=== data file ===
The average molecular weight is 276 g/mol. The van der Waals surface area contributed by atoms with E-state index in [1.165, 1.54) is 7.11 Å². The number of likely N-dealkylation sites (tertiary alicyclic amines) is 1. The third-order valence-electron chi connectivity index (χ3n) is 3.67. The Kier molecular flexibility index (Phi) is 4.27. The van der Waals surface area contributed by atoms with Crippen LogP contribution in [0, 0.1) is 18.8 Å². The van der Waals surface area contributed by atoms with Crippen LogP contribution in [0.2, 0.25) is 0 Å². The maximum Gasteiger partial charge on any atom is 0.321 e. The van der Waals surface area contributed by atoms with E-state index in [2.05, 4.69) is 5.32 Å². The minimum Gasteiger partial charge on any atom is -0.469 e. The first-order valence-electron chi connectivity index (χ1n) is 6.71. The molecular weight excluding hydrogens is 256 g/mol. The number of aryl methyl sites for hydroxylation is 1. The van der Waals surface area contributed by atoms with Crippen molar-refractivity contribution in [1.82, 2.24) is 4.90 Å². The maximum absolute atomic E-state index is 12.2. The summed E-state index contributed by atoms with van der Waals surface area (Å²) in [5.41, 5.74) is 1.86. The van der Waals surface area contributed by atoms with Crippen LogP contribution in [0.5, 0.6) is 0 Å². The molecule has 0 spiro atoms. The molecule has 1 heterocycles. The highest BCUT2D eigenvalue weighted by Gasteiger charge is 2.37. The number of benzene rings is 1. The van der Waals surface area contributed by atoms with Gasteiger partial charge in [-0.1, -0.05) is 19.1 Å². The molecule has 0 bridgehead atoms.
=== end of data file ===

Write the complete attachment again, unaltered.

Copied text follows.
The average molecular weight is 276 g/mol. The van der Waals surface area contributed by atoms with E-state index in [1.165, 1.54) is 7.11 Å². The number of likely N-dealkylation sites (tertiary alicyclic amines) is 1. The third-order valence-electron chi connectivity index (χ3n) is 3.67. The Kier molecular flexibility index (Phi) is 4.27. The van der Waals surface area contributed by atoms with Crippen LogP contribution in [0, 0.1) is 18.8 Å². The van der Waals surface area contributed by atoms with Crippen LogP contribution in [0.2, 0.25) is 0 Å². The maximum Gasteiger partial charge on any atom is 0.321 e. The van der Waals surface area contributed by atoms with E-state index in [2.05, 4.69) is 5.32 Å². The minimum Gasteiger partial charge on any atom is -0.469 e. The first-order valence-electron chi connectivity index (χ1n) is 6.71. The molecular weight excluding hydrogens is 256 g/mol. The number of aryl methyl sites for hydroxylation is 1. The van der Waals surface area contributed by atoms with Crippen molar-refractivity contribution in [1.82, 2.24) is 4.90 Å². The maximum absolute atomic E-state index is 12.2. The summed E-state index contributed by atoms with van der Waals surface area (Å²) in [5.41, 5.74) is 1.86. The van der Waals surface area contributed by atoms with Crippen LogP contribution in [0.5, 0.6) is 0 Å². The molecule has 0 spiro atoms. The molecule has 1 heterocycles. The highest BCUT2D eigenvalue weighted by Gasteiger charge is 2.37. The number of benzene rings is 1. The van der Waals surface area contributed by atoms with Gasteiger partial charge in [-0.1, -0.05) is 19.1 Å². The molecule has 0 bridgehead atoms.